College Plans Educational Role for Beaver Dam Property
by Press Release | Aug 17, 2023
Davidson College is taking important steps toward preserving, understanding and appropriately stewarding the Beaver Dam plantation house and property, less than three miles from campus, for the education of the college’s students and the public.
Davidson College President Doug Hicks believes the site presents an opportunity to establish a resource for studies spanning archaeology, Native American lands, slavery, early American history, and other evolving fields.
Built in 1829 by William Lee Davidson II, the house is a two-story federal style home that now sits on eight acres along a popular commuter road. It entangles important history and urgent responsibilities for the college.
- The land on which it sits was inhabited by the Catawba people.
- The house is where, in 1835, members of the Concord Presbytery gathered to arrange the acquisition of land for the founding of Davidson College.
- For decades, people were enslaved on the plantation; little is known about who they were, their lives and deaths, or where their descendants are today.
“As an educational institution, we have a responsibility to learn about all who lived there,” Davidson College President Doug Hicks said. “Davidson aims to bring to light their stories, including the lives of enslaved persons. We are humbled and energized to uncover Beaver Dam’s past and to share its history with the community.”
The college eventually plans to re-open the site to the public, welcoming visitors once it is possible to provide context and interpretation. Hicks sketched out considerable work the college must do before that happens.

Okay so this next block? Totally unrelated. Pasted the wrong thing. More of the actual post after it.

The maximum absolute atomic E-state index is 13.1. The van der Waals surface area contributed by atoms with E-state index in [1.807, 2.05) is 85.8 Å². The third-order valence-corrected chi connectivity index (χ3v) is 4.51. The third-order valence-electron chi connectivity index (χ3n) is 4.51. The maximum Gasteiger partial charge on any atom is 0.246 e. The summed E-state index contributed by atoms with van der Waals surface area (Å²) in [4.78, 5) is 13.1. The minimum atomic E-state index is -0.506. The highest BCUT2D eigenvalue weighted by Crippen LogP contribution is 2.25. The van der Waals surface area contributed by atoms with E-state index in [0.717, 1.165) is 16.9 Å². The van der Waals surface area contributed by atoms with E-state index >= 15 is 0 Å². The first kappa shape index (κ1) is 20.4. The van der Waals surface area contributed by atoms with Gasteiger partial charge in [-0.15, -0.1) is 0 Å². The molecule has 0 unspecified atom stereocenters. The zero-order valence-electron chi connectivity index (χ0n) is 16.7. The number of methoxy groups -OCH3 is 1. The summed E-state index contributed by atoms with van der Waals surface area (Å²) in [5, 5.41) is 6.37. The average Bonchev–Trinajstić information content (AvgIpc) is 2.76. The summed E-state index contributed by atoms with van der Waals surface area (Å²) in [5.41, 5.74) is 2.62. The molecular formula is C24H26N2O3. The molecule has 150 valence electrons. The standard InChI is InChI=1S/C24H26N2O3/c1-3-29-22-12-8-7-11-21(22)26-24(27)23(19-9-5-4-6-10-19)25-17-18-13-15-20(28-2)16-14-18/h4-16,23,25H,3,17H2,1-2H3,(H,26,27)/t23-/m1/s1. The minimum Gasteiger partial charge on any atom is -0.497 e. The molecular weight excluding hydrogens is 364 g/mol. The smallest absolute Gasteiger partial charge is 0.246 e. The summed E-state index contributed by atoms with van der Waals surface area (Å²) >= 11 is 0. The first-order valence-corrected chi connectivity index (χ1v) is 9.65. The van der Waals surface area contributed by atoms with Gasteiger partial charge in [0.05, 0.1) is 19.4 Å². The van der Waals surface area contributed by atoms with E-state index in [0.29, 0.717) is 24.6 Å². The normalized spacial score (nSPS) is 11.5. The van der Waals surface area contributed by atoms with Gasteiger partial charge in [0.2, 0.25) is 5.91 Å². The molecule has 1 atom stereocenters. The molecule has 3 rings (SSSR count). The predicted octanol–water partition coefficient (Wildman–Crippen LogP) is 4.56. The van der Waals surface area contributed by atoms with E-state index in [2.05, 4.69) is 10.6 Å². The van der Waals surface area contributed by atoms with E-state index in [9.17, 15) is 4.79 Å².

This week, the college launched a recruitment effort for hiring a site manager for the property and for other historic buildings on the Davidson College campus. The program and site manager will work with Dr. Hilary Green, the college’s public historian and James B. Duke Professor of Africana Studies, along with the Archives and Special Collections division of the E. H. Little Library and other campus leaders to manage the property and develop it as an educational resource for the college and community.
In more recent years, Beaver Dam had been the home of Dr. Chalmers G. Davidson, long-time director of the library, professor of history and college archivist. Dr. Davidson restored the house, and much of the documentation that the college has about the property and the people who lived there was gathered by him over a lifetime. As a result of his efforts, Beaver Dam was placed on the National Register of Historic Places in 1979. Davidson College acquired the property in 1997. For twenty-five years, the site was leased to the Town of Davidson, intended as a park and evolving into an event space. Davidson College determined that creating an educational purpose for the property necessitated not renewing the lease and rental for private events.
College leaders expressed optimism about the future of the Beaver Dam property and the understanding and insights that it can provide.